Healthcare IT depts can already put computers very close to the point of care to provide history, lab results, and input functions. A tablet would just be something for caregivers to lug around (how would they carry it anyhow?) and potentially be stolen.
The main problems in healthcare IT (as I understand it, anyhow) are not input devices-- it's software quality, usability, integration, and above all, cost.
If Windows tablets can be this good while embracing the old Windows UI paradigms, Apple had better be mindblowingly good. I would be very pleased if I can have good pressure sensitivity and accuracy with an eraser stylus, plus multitouch.
I think someone made a big mistake by not trying to sell this stuff to the public and concentrating on business instead. Surfing with the stylus is very nice, I find.
Most doctor's offices already have scheduling and billing systems. The gov's incentive funds are oriented to purchase existing approved EHR systems. Its a difficult process to get a new app approved for the gov incentive funds.
So the shiny new tablet, as cool as it may be will most likely not be the compelling peice that makes the sale. The compelling piece is integration with the doctor's already existing scheduling and billing system and that which is approved for gov funds.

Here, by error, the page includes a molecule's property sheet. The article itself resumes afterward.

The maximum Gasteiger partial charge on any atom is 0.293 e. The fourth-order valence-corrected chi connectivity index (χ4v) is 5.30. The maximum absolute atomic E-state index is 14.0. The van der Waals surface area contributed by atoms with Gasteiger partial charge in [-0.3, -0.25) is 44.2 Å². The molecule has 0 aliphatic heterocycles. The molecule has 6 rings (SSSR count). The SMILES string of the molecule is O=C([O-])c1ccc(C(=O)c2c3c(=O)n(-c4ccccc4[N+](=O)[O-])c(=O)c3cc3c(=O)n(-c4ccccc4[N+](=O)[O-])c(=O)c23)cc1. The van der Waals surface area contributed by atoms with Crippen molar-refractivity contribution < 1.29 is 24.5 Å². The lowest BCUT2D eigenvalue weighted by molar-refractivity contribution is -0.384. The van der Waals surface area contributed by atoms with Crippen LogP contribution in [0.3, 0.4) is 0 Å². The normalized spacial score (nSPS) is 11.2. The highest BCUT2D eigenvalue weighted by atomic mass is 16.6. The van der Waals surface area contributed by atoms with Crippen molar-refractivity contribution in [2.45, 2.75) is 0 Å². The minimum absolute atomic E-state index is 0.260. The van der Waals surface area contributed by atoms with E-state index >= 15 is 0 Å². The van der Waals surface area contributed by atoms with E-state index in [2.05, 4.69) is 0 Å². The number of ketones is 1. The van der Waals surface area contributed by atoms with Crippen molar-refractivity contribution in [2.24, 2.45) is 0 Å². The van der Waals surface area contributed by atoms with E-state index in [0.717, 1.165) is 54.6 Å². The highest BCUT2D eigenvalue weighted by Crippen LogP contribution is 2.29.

Here, a completely closed ecosystem in the vein of the iPhone with its App Store can be a tremendous boon. This will help assure Docs that their hardware doesn't have malware installed. If Apple builds in some form of Hypervisor executable DRM, all the better.
The doctors could deduct the cost of such a tablet as a business expense. If it does media, magazines, is a passable e-book reader, can be a home automation and FrontRow remote, then I think Apple could sell tons of them!
Seems a bit of a tall order even for Apple. A lot of hospitals have homegrown records systems or a whole collection of interconnected commercial products. The physicians have also gotten used to the existing systems, and in many cases have been involved in customizing the system to their specific needs. If the Apple hardware is nice (which it probably will be) then that is a good first step, but it will require the involvement of a lot of third party developers to create better medical record systems.
What are the implications of HIPAA in the cloud, given that Amazon says that S3 is not valid for credit cards?
But I am still hazy on how this set of documents and the storage of them is impacted by HIPAA.
Our industry, at least, is very much ready for more/better tablets.
Apple has been completely tight-lipped on the matter, and the only thing they've said about tablets is that they don't know how to make a good one.
So why am I, why is everyone, expecting a tablet? What evidence is there that should support that expectation? Apart from the question "what else could it be"?
And given how much effort Apple puts into keeping things under wraps, how did so many people and media outlets get so convinced a tablet is 'due' from Apple?